MONTREAL — The absence of civil marriage and divorce in Israel is inconsistent with democracy, a respected Israeli legal scholar says.
Hebrew University law professor Mordechai Kremnitzer, second from left, was a guest lecturer at the McGill Centre for Human Rights and Legal Pluralism. With him, from left, are Monette Malewski, president of the Canadian Friends of the Hebrew University’s Montreal chapter; Lewis Dobrin, the group’s immediate past president; and McGill professor Harold Waller, a Friends board member. [PBL Photo]
Hebrew University law professor Mordechai Kremnitzer said recently at McGill University that the monopoly the rabbinical courts have over these areas is “a significant democratic deficit” and an infringement on the freedoms of religion and equality.
The State of Israel, from its creation, has resisted becoming a theocracy or being governed by Halachah, or Jewish law, in all other areas, he noted.
For one thing, he said, Jewish law is “clearly discriminatory against women.
“And due to political manoeuvring, the majority of judges on rabbinical courts are ultra-Orthodox, with extreme views on conversion and the status of women.”
Increasingly, young couples are going outside Israel to get married, or are living together unwed, he said.
Kremnitzer, a former dean of law and expert in constitutional law, said a possible “compromise” solution is establishing a “state registrar of couples,” which would not sanction civil marriage, but create a type of union that would have all the same rights and duties as that status. Ideally, he added, this option should also be open to same-sex couples, but he doubted that would ever pass in the Knesset.
Kremnitzer made the remarks in a lecture at McGill’s law faculty titled “What is a Jewish and Democratic State?” It was sponsored by the McGill Centre for Human Rights and Legal Pluralism and the Canadian Friends of the Hebrew University of Jerusalem’s Montreal chapter.
Kremnitzer, who is also a senior fellow at the Israel Democracy Institute, highlighted a number of other weakness in his country’s democracy.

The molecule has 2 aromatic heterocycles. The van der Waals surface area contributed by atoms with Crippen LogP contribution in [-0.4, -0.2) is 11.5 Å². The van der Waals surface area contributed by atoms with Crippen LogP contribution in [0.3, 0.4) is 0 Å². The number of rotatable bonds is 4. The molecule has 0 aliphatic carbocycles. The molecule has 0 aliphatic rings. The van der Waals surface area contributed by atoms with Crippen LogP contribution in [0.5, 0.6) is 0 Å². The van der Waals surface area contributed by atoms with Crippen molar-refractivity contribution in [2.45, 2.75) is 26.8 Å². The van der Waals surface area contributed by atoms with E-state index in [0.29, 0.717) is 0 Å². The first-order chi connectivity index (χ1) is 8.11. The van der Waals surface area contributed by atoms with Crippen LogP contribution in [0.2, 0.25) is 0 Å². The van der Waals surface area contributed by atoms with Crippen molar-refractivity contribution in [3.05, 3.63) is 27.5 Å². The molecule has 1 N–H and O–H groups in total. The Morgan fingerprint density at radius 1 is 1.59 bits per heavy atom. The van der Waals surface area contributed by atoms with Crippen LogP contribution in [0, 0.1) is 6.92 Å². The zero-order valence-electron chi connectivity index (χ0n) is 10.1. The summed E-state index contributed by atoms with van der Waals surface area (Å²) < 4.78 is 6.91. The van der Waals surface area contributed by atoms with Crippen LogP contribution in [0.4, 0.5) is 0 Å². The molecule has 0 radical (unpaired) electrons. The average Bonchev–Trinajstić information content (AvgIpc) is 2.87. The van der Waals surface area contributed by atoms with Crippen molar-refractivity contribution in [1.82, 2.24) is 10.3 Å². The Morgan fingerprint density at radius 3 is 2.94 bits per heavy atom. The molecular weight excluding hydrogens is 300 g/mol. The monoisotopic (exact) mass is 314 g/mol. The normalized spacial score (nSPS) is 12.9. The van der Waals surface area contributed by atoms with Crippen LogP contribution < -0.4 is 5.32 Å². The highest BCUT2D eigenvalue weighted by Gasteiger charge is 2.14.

The whole notion of “Who is a Jew?” has changed dramatically in the last 10 to 15 years in Israel, especially since the influx of more than 300,000 immigrants from the former Soviet Union, he said.
Many of them are not Jewish according to Halachah, but they call themselves Jews and serve, and often die, in the defence of Israel, he continued.
“What’s more they are perceived by others as Jews – by nationality,” he said. “This is a dramatic development that is breaking down the historic ties between Jewish religious and national identity.”
Yet, these non-halachic Jews do not enjoy full “de facto” rights, he said,
He suggested that Israel should introduce “separate national and religious definitions of being a Jew: recognizing a new kind of Jew, not religious, but accepted as Jews from a national point of view.”
He said Israel is also failing to extend true equality to its Arab citizens.
“It has to be admitted that Israel has not fulfilled its commitment to act in a way that is not discriminatory against its non-Jewish citizens,” he said. “The fact that Israel defines itself as a Jewish state… is seen as a justification to discriminate against Arabs.”
Kremnitzer also argued that “Israel will not be able to remain a Jewish and democratic state unless there is a Palestinian state.
“We can’t reconcile a prolonged military occupation and the denial of one million people’s political and civil rights [with democracy or Jewish ethics],” he said.
The existence of a Palestinian state would also improve the situation of Arabs living in Israel proper, he said.
“One of the reasons Israeli Arabs are not treated as they should be is because they are considered compatriots of the people who are at war with Israel. If the external conflict is resolved, it would be easier to treat [Arabs] equally.”
Kremnitzer, who was born in a German displaced persons camp in 1948, is a visiting fellow this fall at McGill’s law school, where he is teaching a seminar called “Terrorism and Democracy.”